“I’m taking an leave of absence,” I said to my manager. With a blank stare, he respond, “Ugh… OK… when do we have you until?” That’s how it all started. I didn’t know much about what I wanted to do, but I knew something needed to change, and I didn’t need a small change like switching colognes after getting bored with one; I needed big change. Short of quitting my job and disappearing into the mountains during peak snowboarding season, I decided to do what others tend to put off in their lives. Travel. Though I didn’t know much about what I wanted to do at the time, I did know a few things: I wanted to travel, I love the Spanish language, and now, if any time, was the time to pursue my interests and do something as ridiculous as taking a month off of work and going to a foreign country.
Before I get much further, I’ll back up a bit and preface this story. Very seldom in life are our futures clear. We all have dreams, goals, and visions in life, but the journey from A to B never goes as planned. I myself have many goals and dreams of who I want to be and what I hope to amount to some day. Over the past year or so I’ve struggled with this, searching for clearer insight on where I’m heading in life. By most people’s standards, I’m in a great position; I graduated from a great university with a great degree, own my own house, and have a great job… by most people’s standards. The problem with all this is that I’m bored and I don’t see were I’m at leading to where I want to be. This is when I decided something needed to change; complacency is death. At the time that answer for me was Bizdom U; a 3 month entrepreneurial incubator program, hosted in Detroit, sponsored by a Detroit mogul, Dan Gilbert. I saw it as a great opportunity to pursue my entrepreneurial endeavors, meet some great people, and learn more about what it takes to be successful in business. Short of quitting my job and taking a desperate leap of faith, I resolved to take a leave of absence (LOA).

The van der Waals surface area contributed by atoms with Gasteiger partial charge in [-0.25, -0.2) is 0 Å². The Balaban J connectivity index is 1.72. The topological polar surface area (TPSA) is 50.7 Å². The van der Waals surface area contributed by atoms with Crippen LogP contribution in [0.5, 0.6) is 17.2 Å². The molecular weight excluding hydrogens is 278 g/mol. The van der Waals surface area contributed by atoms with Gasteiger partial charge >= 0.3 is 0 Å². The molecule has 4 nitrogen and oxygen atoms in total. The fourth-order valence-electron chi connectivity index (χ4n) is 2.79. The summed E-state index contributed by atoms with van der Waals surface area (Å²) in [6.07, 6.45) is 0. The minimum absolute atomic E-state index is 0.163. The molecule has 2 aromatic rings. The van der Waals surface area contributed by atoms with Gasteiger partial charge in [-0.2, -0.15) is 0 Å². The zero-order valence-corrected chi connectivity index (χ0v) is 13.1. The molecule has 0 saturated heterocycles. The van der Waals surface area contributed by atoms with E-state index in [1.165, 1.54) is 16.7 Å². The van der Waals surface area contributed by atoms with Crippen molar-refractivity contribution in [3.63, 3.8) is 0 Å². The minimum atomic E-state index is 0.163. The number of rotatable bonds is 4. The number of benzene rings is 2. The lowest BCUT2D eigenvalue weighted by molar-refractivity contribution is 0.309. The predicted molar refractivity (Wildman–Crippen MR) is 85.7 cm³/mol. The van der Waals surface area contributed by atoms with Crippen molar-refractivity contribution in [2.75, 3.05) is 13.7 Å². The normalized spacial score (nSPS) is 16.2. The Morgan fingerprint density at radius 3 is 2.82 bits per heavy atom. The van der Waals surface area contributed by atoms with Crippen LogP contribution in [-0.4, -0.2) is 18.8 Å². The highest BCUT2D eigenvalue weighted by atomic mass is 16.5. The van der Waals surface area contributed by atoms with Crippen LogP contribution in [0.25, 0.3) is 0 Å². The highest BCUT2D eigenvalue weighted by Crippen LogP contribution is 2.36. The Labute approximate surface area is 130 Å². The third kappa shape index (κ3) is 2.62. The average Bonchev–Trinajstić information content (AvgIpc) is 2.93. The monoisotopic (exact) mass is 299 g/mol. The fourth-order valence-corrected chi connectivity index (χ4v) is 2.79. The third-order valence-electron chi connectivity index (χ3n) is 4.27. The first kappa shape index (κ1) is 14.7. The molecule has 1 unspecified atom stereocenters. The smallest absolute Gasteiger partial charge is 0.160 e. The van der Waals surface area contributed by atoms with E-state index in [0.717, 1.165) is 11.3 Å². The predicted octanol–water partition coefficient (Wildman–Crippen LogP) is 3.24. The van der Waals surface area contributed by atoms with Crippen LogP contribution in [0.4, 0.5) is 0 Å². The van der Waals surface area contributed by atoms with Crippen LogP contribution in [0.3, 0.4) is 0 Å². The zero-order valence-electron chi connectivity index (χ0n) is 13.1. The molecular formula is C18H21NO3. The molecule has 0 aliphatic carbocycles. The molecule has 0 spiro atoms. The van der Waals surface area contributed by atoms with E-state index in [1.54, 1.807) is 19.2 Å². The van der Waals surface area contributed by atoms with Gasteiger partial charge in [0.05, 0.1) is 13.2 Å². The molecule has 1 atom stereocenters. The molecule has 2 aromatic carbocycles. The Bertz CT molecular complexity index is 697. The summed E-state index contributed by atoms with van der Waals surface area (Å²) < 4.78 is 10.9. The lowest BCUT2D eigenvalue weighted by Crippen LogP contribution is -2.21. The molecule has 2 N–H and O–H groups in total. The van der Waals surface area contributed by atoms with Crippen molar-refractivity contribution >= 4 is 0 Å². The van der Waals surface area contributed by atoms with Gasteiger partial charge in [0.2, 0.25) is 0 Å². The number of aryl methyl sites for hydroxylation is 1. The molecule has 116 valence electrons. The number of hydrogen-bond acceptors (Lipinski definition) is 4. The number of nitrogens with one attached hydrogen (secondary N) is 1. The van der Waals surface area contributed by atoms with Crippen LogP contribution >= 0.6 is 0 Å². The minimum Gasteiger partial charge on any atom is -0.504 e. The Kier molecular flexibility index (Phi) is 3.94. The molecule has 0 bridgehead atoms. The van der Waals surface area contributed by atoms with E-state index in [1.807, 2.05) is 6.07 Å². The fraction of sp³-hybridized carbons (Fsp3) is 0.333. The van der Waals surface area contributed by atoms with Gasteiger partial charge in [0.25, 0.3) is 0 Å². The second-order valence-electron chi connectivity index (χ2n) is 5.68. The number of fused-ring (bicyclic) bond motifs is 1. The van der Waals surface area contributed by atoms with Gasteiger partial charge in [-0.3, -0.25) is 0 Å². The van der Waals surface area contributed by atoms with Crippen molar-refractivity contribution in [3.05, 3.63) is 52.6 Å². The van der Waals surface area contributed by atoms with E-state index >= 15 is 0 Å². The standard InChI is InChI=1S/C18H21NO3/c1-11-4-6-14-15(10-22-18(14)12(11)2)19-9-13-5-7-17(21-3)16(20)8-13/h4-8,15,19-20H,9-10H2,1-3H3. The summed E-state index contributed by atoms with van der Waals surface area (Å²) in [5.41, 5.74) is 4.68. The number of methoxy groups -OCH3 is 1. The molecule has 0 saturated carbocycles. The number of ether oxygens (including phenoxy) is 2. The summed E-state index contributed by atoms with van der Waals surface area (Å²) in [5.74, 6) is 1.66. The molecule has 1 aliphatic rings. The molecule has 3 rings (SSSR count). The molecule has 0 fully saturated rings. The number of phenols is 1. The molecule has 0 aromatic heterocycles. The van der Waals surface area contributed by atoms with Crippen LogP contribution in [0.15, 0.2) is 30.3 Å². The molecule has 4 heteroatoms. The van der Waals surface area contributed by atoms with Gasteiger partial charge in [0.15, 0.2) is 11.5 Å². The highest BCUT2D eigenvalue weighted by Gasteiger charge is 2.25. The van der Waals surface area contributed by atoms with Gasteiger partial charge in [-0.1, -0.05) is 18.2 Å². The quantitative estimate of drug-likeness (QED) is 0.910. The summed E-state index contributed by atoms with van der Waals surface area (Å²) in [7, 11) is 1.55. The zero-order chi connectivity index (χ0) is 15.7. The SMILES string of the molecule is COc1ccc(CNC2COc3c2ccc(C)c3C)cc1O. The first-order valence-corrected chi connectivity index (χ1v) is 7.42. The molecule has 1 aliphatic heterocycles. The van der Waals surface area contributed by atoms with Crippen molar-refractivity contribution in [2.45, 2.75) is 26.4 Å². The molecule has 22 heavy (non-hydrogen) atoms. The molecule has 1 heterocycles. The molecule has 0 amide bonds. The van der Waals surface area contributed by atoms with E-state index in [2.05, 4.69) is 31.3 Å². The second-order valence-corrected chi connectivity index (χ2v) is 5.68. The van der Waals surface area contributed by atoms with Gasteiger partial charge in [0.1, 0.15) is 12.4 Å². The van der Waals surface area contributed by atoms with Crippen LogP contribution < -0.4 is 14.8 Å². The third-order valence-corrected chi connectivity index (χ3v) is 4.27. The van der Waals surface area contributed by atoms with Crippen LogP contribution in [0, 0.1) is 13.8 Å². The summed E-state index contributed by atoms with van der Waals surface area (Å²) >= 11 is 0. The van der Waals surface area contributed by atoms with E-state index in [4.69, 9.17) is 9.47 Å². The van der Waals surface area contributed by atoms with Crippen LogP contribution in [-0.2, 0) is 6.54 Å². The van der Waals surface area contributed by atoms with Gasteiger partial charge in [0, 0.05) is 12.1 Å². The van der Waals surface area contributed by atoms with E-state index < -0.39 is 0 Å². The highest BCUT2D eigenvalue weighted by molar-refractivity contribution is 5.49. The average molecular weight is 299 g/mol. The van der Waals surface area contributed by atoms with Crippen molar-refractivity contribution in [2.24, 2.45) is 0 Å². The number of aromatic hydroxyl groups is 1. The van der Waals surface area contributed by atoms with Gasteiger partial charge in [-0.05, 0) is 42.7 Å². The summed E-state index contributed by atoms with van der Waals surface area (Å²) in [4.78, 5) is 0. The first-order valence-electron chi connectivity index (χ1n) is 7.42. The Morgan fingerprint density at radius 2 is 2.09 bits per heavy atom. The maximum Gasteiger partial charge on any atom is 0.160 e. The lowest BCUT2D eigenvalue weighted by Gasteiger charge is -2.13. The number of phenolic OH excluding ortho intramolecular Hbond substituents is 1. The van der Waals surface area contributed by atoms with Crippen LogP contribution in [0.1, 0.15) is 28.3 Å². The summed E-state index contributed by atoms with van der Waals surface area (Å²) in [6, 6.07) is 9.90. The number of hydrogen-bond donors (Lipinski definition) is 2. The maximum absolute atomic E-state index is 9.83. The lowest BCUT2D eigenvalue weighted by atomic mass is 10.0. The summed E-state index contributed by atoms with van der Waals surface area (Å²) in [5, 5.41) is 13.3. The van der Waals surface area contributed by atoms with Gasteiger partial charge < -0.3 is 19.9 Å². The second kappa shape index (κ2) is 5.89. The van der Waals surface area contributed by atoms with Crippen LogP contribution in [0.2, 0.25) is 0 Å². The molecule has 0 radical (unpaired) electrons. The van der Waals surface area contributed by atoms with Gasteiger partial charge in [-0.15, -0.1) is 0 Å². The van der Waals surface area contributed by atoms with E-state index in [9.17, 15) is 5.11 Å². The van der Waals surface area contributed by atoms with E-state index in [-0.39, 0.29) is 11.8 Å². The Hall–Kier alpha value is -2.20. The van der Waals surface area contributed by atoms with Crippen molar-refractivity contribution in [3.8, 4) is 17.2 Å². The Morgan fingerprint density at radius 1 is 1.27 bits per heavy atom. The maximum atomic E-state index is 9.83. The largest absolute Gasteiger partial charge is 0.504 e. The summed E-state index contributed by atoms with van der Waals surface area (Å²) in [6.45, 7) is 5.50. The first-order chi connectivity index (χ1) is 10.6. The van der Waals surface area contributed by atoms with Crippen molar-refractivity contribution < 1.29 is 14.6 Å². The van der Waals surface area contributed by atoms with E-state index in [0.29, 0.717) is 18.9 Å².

Shortly after the conversation of taking a leave, I began to think about what I would do if the Bizdom U program plan didn’t pan out. Good thing, because a month later I received the LOR (letter of rejection!) Back in the summer a good friend of mine, Julian Mancia, had been talking about taking a month to travel South America. I loved the idea and thought about visiting for a week or two during his time there. That trip never happened. Nonetheless, the Lonely Planet book, “South America on a Shoestring” remained on my night stand. The idea festered; it evolved. More and more I began to hear about Buenos Aires and what a phenomenal place it is. I decided I was going to BA.
Initially I was convinced that I was going to take the three months of LOA and spend it traveling South America. After some further conversations with HR, I realized that taking a leave is basically like quitting your job with a loose agreement that you can come back to work after the time off. Thus, I settled for a month of PTO (yes, I get that much PTO… what can I say?).